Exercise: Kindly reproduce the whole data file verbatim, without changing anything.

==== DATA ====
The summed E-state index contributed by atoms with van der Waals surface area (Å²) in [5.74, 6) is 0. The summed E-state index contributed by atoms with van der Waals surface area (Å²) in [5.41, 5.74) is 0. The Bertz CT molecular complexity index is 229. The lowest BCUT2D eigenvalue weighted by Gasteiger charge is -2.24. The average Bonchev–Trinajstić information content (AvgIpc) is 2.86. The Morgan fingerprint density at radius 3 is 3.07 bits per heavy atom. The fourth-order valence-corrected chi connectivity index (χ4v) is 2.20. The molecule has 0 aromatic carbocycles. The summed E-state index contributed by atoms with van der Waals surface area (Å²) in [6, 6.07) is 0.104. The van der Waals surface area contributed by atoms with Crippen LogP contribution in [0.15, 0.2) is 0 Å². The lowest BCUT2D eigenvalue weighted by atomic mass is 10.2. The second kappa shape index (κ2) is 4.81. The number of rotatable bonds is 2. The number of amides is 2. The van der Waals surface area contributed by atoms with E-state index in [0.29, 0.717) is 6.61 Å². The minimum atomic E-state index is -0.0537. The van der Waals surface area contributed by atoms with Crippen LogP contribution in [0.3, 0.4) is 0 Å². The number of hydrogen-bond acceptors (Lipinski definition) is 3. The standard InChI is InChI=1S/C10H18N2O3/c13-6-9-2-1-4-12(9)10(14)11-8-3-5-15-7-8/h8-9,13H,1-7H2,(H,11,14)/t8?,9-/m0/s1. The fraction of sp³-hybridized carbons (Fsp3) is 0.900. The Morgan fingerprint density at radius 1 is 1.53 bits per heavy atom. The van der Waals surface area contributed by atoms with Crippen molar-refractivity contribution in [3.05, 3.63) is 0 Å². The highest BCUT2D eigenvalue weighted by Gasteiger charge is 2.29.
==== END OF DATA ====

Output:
The summed E-state index contributed by atoms with van der Waals surface area (Å²) in [5.74, 6) is 0. The summed E-state index contributed by atoms with van der Waals surface area (Å²) in [5.41, 5.74) is 0. The Bertz CT molecular complexity index is 229. The lowest BCUT2D eigenvalue weighted by Gasteiger charge is -2.24. The average Bonchev–Trinajstić information content (AvgIpc) is 2.86. The Morgan fingerprint density at radius 3 is 3.07 bits per heavy atom. The fourth-order valence-corrected chi connectivity index (χ4v) is 2.20. The molecule has 0 aromatic carbocycles. The summed E-state index contributed by atoms with van der Waals surface area (Å²) in [6, 6.07) is 0.104. The van der Waals surface area contributed by atoms with Crippen LogP contribution in [0.15, 0.2) is 0 Å². The lowest BCUT2D eigenvalue weighted by atomic mass is 10.2. The second kappa shape index (κ2) is 4.81. The number of rotatable bonds is 2. The number of amides is 2. The van der Waals surface area contributed by atoms with E-state index in [0.29, 0.717) is 6.61 Å². The minimum atomic E-state index is -0.0537. The van der Waals surface area contributed by atoms with Crippen LogP contribution in [0.3, 0.4) is 0 Å². The number of hydrogen-bond acceptors (Lipinski definition) is 3. The standard InChI is InChI=1S/C10H18N2O3/c13-6-9-2-1-4-12(9)10(14)11-8-3-5-15-7-8/h8-9,13H,1-7H2,(H,11,14)/t8?,9-/m0/s1. The fraction of sp³-hybridized carbons (Fsp3) is 0.900. The Morgan fingerprint density at radius 1 is 1.53 bits per heavy atom. The van der Waals surface area contributed by atoms with Crippen molar-refractivity contribution in [3.05, 3.63) is 0 Å². The highest BCUT2D eigenvalue weighted by Gasteiger charge is 2.29.